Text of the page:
People who spent more of their monthly income on gambling were more likely to use an unplanned bank overdraft, miss a credit card, loan, or mortgage payment, and take a payday loan. These customers spent less on insurance and mortgage repayments, had smaller total savings, and made smaller pension contributions. They were less likely to hold a credit card, loan, or mortgage. They owed a larger amount of money on their credit card balances and were also more likely to be facing debt collections.

People who spent more on gambling spent less on self-care, fitness, social activities, education, and hobbies. They also spent less on travelling and on bars and pubs. They were more likely to spend at night, suggesting that they were awake at night to gamble.

Unemployment, disability, and mortality

People who spent more on gambling were more likely to be unemployed and to claim disability in the next five years. They also had a higher mortality rate.

Time course of gambling

The researchers used the year 2015 to compare the level of gambling before (2012–2014) and after

About the researchers

Naomi Muggleton is affiliated with the Department of Social Policy and Intervention at the University of Oxford in the UK. Paula Parpart is with the Department of Experimental Psychology at the University of Oxford in the UK. Philip Newall is with the School of Health, Medical and Applied Sciences at CQ University in Australia. David Leake is with Applied Science at Lloyds Banking Group in the UK. John Gathergood is with the School of Economics at the University of Nottingham in the UK. Neil Stewart is with the Warwick Business School at the University of Warwick in the UK. Please see the article for more author affiliations. For more information about this study, please contact Naomi Muggleton at naomi.muggleton@spi.ox.ac.uk.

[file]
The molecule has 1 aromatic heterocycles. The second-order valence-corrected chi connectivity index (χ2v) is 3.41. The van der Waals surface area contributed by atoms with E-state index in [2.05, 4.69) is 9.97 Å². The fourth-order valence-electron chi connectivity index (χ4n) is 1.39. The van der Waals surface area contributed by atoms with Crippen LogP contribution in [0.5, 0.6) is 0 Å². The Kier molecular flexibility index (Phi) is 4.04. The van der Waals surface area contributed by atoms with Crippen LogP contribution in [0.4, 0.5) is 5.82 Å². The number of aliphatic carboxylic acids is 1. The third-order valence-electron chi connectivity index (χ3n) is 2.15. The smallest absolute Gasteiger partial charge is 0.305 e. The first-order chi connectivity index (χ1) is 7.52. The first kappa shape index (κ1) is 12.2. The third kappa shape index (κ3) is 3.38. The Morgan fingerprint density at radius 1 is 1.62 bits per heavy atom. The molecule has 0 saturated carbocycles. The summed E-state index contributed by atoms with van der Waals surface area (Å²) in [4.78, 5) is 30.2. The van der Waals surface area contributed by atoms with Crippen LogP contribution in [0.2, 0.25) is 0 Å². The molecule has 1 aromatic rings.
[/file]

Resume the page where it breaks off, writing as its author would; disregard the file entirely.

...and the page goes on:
Muggleton, N., Parpart, P., Newall, P., Leake, D., Gathergood, J., & Stewart, N. (2021). The association between gambling and financial, social and health outcomes in big financial data. Nature Human Behaviour, 5, 319-326. https://doi.org/10.1038/s41562-020-01045-w

Study funding

This study was funded by the Lloyds Banking Group and the Economic and Social Research Council (ESRC).


(2016–2018). Gambling remained at the same level for most people. But, a few individuals started to gamble heavily, while others who gambled heavily stopped gambling. Among the top 10% who gambled heavily, half were already doing so three years before. About 6.9% who did not gamble six months before began to gamble heavily. Only 4.6% of those who gambled heavily stopped gambling six months later.

These results suggest that gambling is persistent, and some people started gambling heavily at a rapid pace.

How you can use this research

This study can inform policy makers, financial institutions, and researchers. Policy makers and financial institutions could find ways help detect people who spend heavily on gambling and ensure that people who gamble at a low-level remain so.

About Gambling Research Exchange (GREO)

Gambling Research Exchange (GREO) has partnered with the Knowledge Mobilization Unit at York University to produce Research Snapshots. GREO is an independent knowledge translation and exchange organization that aims to eliminate harm from gambling. Our goal is to support evidence-informed decision making in safer gambling policies, standards, and practices. The work we do is intended for researchers, policy makers, gambling regulators and operators, and treatment and prevention service providers.

Learn more about GREO by visiting greo.ca or emailing info@greo.ca.